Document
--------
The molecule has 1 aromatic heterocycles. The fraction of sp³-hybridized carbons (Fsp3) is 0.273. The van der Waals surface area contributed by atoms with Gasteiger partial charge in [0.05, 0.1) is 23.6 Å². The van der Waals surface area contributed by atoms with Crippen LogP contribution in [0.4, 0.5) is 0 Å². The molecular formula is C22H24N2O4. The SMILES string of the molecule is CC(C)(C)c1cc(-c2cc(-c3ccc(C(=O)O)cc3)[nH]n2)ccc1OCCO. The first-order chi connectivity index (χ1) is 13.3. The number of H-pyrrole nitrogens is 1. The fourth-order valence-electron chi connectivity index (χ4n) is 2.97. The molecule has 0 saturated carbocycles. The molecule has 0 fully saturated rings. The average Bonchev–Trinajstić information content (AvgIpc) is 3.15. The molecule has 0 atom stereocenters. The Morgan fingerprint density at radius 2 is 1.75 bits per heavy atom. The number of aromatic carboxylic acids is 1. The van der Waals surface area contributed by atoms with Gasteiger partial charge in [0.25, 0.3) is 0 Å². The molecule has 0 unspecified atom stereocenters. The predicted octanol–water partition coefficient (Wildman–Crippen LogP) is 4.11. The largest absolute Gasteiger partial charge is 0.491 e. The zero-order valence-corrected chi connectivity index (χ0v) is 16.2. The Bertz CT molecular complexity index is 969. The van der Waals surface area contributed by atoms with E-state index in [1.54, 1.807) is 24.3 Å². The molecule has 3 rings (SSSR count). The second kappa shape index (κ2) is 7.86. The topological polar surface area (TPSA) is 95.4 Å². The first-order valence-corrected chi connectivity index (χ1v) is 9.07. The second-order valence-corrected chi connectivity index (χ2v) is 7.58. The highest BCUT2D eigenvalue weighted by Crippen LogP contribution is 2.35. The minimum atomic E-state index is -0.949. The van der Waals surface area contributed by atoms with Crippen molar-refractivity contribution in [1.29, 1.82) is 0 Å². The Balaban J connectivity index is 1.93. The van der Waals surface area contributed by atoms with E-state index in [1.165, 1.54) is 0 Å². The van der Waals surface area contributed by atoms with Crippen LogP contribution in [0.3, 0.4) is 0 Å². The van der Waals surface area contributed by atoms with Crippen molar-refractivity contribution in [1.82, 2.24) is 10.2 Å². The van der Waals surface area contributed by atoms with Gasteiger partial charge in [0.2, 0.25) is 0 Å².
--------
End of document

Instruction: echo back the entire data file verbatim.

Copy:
The molecule has 1 aromatic heterocycles. The fraction of sp³-hybridized carbons (Fsp3) is 0.273. The van der Waals surface area contributed by atoms with Gasteiger partial charge in [0.05, 0.1) is 23.6 Å². The van der Waals surface area contributed by atoms with Crippen LogP contribution in [0.4, 0.5) is 0 Å². The molecular formula is C22H24N2O4. The SMILES string of the molecule is CC(C)(C)c1cc(-c2cc(-c3ccc(C(=O)O)cc3)[nH]n2)ccc1OCCO. The first-order chi connectivity index (χ1) is 13.3. The number of H-pyrrole nitrogens is 1. The fourth-order valence-electron chi connectivity index (χ4n) is 2.97. The molecule has 0 saturated carbocycles. The molecule has 0 fully saturated rings. The average Bonchev–Trinajstić information content (AvgIpc) is 3.15. The molecule has 0 atom stereocenters. The Morgan fingerprint density at radius 2 is 1.75 bits per heavy atom. The number of aromatic carboxylic acids is 1. The van der Waals surface area contributed by atoms with Gasteiger partial charge in [0.25, 0.3) is 0 Å². The molecule has 0 unspecified atom stereocenters. The predicted octanol–water partition coefficient (Wildman–Crippen LogP) is 4.11. The largest absolute Gasteiger partial charge is 0.491 e. The zero-order valence-corrected chi connectivity index (χ0v) is 16.2. The Bertz CT molecular complexity index is 969. The van der Waals surface area contributed by atoms with E-state index in [1.54, 1.807) is 24.3 Å². The molecule has 3 rings (SSSR count). The second kappa shape index (κ2) is 7.86. The topological polar surface area (TPSA) is 95.4 Å². The first-order valence-corrected chi connectivity index (χ1v) is 9.07. The second-order valence-corrected chi connectivity index (χ2v) is 7.58. The highest BCUT2D eigenvalue weighted by Crippen LogP contribution is 2.35. The minimum atomic E-state index is -0.949. The van der Waals surface area contributed by atoms with Crippen molar-refractivity contribution in [1.29, 1.82) is 0 Å². The Balaban J connectivity index is 1.93. The van der Waals surface area contributed by atoms with E-state index in [1.165, 1.54) is 0 Å². The van der Waals surface area contributed by atoms with Crippen LogP contribution in [0.3, 0.4) is 0 Å². The van der Waals surface area contributed by atoms with Crippen molar-refractivity contribution in [1.82, 2.24) is 10.2 Å². The van der Waals surface area contributed by atoms with Gasteiger partial charge in [0.2, 0.25) is 0 Å².